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“Lloyd George’s Government was Destroyed More by His Style of Government that the Content of His Policies”. Is this a Fair Comment on the Post War Coalition?

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"Lloyd George's Government was Destroyed More by His Style of Government that the Content of His Policies". Is this a Fair Comment on the Post War Coalition? During his reign as Prime Minister David Lloyd George was a man who was intent on 'getting things done'. To a large extent, his time in power was in relative terms fruitfully successful. Regardless of how unorthodox his methods and policies seemed they were, apart from three events in particular, (The Irish Problem, Chanak and the Honours Scandal) all fairly successful. However, Lloyd George's time in power after the war was marred by the extremely high expectation of the electorate. The people and other M.P's at the time would have taken many of the problems faced extra sensitively not to mention the fact that Lloyd George was a 'Prime Minister without a party'. For that reason it was not necessarily Lloyd Georges polices at fault but his actual deliverance and methods. As a person, Lloyd George was a patriotic reformist who, in the words of one of his colleagues, 'cared nothing for precedents and knew no principles, but had fire in his belly'. He was an extremely dynamic person who inspired devoted admirers but it was his often unorthodox and inconsistent methods that eventually, along with the fact that he was a Prime Minister without a party, led to his fall from office in 1922. ...read more.


Take Asquith For example, when offered the position of Chancellor of the Exchequer he turned the position down because of past differences. As a result of this, the split in the Liberal, party remained and became even more distinct, thus meaning that Lloyd George had no chance of gaining a majority without the coalition. Once again, his unorthodox methods had caused him to fall out of favour with a number of M.P's. Furthermore, the fact that Lloyd George introduced a more 'professional' style of government meetings enraged many M.P's. he decided to introduced a cabinet agenda which today this is commonplace in every remotely important meeting but at the time, it was thought to be ridiculous it apparently mad meetings less gentlemanly. Any criticism of this act of Lloyd George seems extremely unfair, the running of a country is hardly an amateurish affair yet once again because he broke the mould of a stereotypical Prim Minister of the time he was considered by many to be unorthodox and unnecessary. Regardless of how unorthodox his methods may have seemed the obviously worked because Britain was able to survive and win the war. For instance, he established a minimum wage for farm workers in order to help avoid mass starvation in Britain, in conduction with this he introduced a system where by prisoners of war helped to collect the harvest and the convoy system to protect British shipping. ...read more.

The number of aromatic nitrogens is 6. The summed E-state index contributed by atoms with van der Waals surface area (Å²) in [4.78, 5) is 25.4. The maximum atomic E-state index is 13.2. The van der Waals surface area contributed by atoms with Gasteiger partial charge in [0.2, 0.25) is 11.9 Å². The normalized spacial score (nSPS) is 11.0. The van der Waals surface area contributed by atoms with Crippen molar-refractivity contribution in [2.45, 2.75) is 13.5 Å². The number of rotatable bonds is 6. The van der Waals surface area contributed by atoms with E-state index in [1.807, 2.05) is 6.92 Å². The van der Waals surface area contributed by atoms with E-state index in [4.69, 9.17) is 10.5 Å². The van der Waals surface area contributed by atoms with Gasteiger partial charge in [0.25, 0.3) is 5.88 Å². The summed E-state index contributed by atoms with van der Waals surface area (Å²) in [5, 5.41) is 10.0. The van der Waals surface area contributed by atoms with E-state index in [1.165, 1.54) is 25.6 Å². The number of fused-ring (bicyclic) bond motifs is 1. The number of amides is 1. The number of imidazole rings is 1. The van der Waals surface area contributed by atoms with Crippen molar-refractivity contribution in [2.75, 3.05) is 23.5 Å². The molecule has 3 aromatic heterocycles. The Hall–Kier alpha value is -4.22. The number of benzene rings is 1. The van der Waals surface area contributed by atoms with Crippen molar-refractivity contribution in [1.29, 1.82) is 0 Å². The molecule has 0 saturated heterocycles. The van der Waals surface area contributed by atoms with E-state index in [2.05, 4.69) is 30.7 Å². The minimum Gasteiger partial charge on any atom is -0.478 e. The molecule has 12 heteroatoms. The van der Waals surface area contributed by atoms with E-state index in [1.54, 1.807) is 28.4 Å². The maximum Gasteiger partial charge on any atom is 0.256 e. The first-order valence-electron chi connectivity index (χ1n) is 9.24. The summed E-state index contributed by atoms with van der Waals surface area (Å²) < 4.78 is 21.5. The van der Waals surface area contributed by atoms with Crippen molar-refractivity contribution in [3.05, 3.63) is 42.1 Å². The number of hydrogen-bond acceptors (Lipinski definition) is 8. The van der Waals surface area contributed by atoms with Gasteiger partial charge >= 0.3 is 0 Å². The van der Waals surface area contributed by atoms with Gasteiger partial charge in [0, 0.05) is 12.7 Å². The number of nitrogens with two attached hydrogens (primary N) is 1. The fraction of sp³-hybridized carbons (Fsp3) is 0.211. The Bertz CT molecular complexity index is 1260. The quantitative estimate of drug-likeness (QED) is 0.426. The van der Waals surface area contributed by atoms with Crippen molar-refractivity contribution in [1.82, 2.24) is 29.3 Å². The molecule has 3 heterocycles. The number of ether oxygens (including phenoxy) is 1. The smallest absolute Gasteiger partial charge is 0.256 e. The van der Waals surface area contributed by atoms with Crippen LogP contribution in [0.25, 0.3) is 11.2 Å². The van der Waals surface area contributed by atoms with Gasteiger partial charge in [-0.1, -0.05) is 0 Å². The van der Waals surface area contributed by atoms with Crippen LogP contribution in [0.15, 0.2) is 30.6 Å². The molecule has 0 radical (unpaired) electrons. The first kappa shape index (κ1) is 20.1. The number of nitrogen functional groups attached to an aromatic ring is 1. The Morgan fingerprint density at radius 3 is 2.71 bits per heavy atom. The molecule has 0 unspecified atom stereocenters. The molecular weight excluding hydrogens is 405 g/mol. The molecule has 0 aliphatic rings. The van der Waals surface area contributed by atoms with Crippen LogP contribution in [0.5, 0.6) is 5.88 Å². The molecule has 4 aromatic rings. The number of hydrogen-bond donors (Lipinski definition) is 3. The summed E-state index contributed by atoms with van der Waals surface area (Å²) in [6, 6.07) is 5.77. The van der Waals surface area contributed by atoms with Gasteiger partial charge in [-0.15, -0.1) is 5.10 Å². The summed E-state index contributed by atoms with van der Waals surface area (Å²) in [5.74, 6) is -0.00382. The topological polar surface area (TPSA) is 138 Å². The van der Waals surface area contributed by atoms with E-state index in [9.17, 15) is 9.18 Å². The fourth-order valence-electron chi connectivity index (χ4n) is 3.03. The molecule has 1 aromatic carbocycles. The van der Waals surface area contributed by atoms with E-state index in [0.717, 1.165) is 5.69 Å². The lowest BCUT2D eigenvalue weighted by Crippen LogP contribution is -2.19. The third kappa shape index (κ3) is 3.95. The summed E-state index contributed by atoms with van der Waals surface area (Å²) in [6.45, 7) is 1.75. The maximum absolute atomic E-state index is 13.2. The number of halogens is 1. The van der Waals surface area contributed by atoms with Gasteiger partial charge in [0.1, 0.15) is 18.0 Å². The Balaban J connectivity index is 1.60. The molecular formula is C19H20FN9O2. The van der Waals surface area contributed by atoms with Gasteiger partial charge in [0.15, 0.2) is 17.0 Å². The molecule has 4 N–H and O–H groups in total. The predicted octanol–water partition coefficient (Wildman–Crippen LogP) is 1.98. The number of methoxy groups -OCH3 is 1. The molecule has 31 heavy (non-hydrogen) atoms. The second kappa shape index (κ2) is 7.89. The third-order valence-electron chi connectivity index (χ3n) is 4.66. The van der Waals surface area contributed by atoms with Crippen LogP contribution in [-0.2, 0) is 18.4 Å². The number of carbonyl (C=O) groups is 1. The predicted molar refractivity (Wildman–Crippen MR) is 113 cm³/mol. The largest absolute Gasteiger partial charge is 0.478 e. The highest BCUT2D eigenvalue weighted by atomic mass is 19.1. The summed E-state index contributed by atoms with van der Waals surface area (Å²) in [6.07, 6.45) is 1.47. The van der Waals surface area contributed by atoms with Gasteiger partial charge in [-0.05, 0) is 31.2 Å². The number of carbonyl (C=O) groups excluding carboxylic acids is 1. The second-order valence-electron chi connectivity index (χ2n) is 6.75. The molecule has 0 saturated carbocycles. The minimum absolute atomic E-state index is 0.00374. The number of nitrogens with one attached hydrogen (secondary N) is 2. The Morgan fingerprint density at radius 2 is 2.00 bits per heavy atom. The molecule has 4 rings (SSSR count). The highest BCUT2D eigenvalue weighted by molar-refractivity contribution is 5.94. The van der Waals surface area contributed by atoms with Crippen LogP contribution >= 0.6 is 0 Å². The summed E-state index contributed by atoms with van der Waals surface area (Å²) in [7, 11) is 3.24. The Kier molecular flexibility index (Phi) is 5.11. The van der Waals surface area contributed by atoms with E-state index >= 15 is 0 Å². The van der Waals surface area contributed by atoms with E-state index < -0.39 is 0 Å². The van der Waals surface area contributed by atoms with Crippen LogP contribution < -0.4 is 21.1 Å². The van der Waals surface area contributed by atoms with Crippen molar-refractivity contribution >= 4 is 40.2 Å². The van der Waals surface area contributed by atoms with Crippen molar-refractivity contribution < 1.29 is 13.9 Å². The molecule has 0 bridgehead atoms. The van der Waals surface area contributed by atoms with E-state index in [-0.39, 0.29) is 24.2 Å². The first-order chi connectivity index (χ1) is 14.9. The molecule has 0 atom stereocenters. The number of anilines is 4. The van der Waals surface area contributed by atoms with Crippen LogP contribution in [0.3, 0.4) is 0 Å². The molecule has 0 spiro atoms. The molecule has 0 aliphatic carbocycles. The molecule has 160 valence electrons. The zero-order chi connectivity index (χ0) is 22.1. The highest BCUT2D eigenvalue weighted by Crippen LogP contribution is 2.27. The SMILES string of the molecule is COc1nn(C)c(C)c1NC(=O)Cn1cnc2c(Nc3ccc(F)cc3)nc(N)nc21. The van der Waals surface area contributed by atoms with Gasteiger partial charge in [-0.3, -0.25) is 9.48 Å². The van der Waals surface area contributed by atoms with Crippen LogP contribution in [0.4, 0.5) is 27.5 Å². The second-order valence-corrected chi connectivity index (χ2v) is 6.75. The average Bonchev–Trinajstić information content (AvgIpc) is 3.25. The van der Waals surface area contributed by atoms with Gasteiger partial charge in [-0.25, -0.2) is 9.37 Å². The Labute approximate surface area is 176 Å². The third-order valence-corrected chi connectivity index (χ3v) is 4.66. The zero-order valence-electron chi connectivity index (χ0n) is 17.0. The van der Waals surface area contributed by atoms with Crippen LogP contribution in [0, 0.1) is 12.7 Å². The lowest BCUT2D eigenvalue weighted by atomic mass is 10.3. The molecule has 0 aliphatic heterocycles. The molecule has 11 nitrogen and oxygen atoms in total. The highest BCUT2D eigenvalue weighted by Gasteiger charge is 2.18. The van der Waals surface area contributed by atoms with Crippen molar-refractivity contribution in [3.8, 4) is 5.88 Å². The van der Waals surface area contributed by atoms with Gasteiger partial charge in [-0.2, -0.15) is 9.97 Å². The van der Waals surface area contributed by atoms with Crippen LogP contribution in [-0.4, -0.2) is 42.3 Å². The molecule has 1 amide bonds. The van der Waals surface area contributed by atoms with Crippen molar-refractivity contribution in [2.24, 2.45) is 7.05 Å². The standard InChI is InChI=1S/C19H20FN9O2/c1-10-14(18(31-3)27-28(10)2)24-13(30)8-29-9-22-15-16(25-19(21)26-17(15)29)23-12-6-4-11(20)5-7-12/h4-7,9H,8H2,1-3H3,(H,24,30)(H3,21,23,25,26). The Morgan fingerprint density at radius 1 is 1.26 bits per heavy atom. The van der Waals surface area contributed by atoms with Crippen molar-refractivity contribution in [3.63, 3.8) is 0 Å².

Towards the end of Lloyd George's time as prime Minister, we are able to see a decline in the effectiveness and tolerance of his unorthodox methods. His failure to deal with the Irish Problem and general dissaprovement of the way in which he dealt with Chanak plus the added humiliation of the honours scandal eventually led to his final decline. No longer would people tolerate his unorthodox methods and his fate was decided after the Carlton Club meeting of 1922. To conclude, both Lloyd George's style of government and policies were partly to blame for his fall from office. During the war, Britain had required someone who would 'get things done' but peacetime required a man who was reliable and consistent. Regardless of what people thought at the time, his unorthodox ideas, apart from three major events (the Irish Problem, Chanak and the Honours Scandal), Lloyd George generally fulfilled his statement that he would 'get things done'. However Lloyd George was Prime Minister at a time when expectation were far too high, realistically and with the benefit of hindsight we can say that Lloyd George generally made the most of a bad situation. His ideas were unorthodox, not what people were used to but on the most part effective, and it was inevitably his style of government that was the main reason for his fall from office in 1922. ...read more.

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